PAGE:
Great Artists Steal (From Themselves)

I have finally gotten started properly on both of this year’s two (so far!) larger composition projects. I had hoped to get going as early as January, but I was kept busy by working on or preparing other jobs.

The two projects in question are the short opera for the Royal Swedish Opera, premiering Spring 2025, and the concert piece for the Octava Chamber Orchestra, which they will premiere this June. I have been sketching and coming up with ideas for the past couple of months, but the past couple of weeks were really the first times that I managed to sit down and do more substantial work on both.

Thus far, I have made the most progress on the concert piece. I tried going down several different paths with it, but ended up revisiting a short thing I wrote eight years ago, back when I still lived in Härnösand. Even back then, I remember thinking that it had more potential than I was able to realise then. Now, I think the time has come.

Back when I studied under Peter Lyne in Härnösand, I had regular opportunities to compose pieces for the Nordic Chamber Ensemble. One time, I wanted to write two shorter pieces for the five strings plus piano, and the five winds, respectively instead of one longer piece for all eleven players. The strings-and-piano piece is the one I am revisiting now, expanding it greatly both in terms of instrumentation, duration, and musical breadth.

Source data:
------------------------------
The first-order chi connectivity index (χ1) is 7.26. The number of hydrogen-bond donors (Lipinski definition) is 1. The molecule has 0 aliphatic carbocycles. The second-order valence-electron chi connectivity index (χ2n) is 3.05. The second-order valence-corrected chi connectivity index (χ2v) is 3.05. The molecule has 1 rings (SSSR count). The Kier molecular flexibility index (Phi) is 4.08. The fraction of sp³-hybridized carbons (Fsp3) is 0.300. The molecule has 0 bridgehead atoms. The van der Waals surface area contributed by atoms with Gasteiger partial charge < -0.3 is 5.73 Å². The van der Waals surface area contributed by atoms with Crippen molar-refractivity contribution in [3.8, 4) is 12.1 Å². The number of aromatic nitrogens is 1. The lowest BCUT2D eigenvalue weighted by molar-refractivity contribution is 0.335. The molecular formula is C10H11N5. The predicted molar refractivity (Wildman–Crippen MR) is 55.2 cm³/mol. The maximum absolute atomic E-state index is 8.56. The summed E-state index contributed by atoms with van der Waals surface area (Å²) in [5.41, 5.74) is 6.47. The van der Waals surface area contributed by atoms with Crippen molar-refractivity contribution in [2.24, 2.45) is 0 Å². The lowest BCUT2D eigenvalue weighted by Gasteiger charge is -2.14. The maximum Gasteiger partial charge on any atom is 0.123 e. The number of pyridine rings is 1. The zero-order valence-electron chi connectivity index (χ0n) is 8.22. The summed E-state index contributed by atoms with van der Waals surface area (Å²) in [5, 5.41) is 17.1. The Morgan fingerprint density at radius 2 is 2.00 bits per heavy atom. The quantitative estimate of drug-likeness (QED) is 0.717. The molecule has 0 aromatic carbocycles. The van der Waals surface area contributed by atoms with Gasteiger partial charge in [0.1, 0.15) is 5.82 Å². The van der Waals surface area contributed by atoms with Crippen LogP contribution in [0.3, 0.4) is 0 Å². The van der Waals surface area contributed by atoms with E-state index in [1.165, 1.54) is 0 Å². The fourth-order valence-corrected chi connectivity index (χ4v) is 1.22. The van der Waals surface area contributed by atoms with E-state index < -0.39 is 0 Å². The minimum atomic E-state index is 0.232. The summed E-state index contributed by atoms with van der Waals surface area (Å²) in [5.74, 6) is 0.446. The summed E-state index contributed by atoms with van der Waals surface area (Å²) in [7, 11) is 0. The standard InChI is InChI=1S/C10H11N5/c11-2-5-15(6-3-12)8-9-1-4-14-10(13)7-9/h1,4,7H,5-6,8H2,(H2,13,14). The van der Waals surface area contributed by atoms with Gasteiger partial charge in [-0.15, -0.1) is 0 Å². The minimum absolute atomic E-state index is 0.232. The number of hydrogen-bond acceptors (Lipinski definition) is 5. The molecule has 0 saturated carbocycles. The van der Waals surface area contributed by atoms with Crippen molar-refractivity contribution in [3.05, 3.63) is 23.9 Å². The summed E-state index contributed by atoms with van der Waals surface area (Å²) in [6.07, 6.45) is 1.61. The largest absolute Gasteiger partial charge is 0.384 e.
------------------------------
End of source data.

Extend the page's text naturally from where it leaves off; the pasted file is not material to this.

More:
One of the two ideas: a fun, windy melody that goes all over the place, harmonically.

The old piece was rather a simple, two-idea-piece that never really went anywhere. The two ideas were good, but I fell into my usual trap of not developing them. In my defence, I had a strict duration limit, but still. I need to stay within a duration of 6–10 minutes with the new piece, but there are still plenty of things one can do within even a fairly limited amount of time.

The second idea: a pizzicato accompaniment played by the five string players.

Reusing or reinterpreting old material, even entire pieces of music, is a time-honoured tradition among Western composers, albeit perhaps stymied by the art music of the 20th century.

I have plenty of older pieces that I have considered going back to over the years. At the same time, there is a strong case to be made for looking forward and not back, to improve not by going back to old diamonds-in-the-rough but rather by cutting brand-new gems altogether. However, I think there can be edge cases, where you have ideas that are simply too good to waste, and I believe that this is one of them.

I still remember some of the things I never got around to doing back in 2016, with the old piece, such as taking the one melody and really developing it in fun and creative counterpoint. I was also never really satisfied with the structure of the piece; I spent a reasonable amount of time building up to the main section of the old piece, but then never gave the listener a proportional payoff for that build-up. Just when the piece got into a nice groove, I took it back down again and wrapped it up in what amounted to a kind of unsatisfactory way. Fortunately, I have since learned that lesson, at least.

After last week’s fairly in-depth walkthrough of ”Skule Overture”, I’m keeping this post relatively light and brief. Let me know if you would like me to write more analyses in the same style as the one from last week. For this new piece, it might also be interesting for a future post to compare the old piece and the new and reflect on how I have now realised the ambitions I had back then. If that sounds interesting to you, tell me and it might happen!

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Composer, arranger and songwriter for performance, recording, broadcast and interactive media.

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